The inspectorate does not mince words about the state of modern languages.The uncompromising message of its report to be published next week is that teachers have failed to adapt to the changing demands of the subject. That applies to primaries where teachers are not specialists but where the bold and widely welcomed programme of introducing pupils to a language at an age when on the Continent many would be starting English has not yet uncovered a key to success.
The most serious problems belong to the secondary sector. Many teachers have not accepted that pupils need continuity with primary, as in other areas of the curriculum. (The muddle by which some S1 children have to abandon one language for another should be laid at the door of senior managers, not classroom teachers.) Teachers have also not adapted to the requirements of a compulsory curriculum up to S4. There is lack of progression and too little attention to reading and writing. It is little wonder that study at Higher is confined to a minority of pupils, and even they often have to spend time catching up on aspects of the language neglected for Standard grade. Perhaps it is little wonder that S5 and S6 are the only years for which teachers receive general praise. Study with a more academic slant is what teachers themselves enjoyed and were good at. But as with other secondary subjects that is not a sufficient prompt to good teaching for a wide spectrum of ability.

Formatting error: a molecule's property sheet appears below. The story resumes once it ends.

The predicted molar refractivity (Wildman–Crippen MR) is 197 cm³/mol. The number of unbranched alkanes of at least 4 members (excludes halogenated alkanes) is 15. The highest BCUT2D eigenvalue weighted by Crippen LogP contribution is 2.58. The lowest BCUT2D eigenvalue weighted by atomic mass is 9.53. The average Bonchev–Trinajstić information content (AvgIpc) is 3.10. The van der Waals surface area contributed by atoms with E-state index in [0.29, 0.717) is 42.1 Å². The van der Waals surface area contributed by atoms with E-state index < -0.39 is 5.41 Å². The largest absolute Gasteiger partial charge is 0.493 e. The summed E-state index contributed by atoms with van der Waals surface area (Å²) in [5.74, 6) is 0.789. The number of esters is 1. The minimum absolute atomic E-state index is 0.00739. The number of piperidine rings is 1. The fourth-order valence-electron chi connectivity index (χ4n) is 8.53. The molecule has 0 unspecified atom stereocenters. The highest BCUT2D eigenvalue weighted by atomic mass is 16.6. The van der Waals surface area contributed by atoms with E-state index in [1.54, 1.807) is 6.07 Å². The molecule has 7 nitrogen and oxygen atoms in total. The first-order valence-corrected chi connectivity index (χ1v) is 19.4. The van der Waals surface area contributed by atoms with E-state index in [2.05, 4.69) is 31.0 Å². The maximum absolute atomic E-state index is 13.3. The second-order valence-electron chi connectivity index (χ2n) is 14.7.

That said, the report apparently found a positive ethos in classrooms, with good relations between teachers and taught. The potential for raising achievement is there. So are examples of excellent practice. The Government must not abandon its aim of improving the next generation's language skills. In light of HMI's findings, however, there will keen interest in how the Education Minister intends to go about that.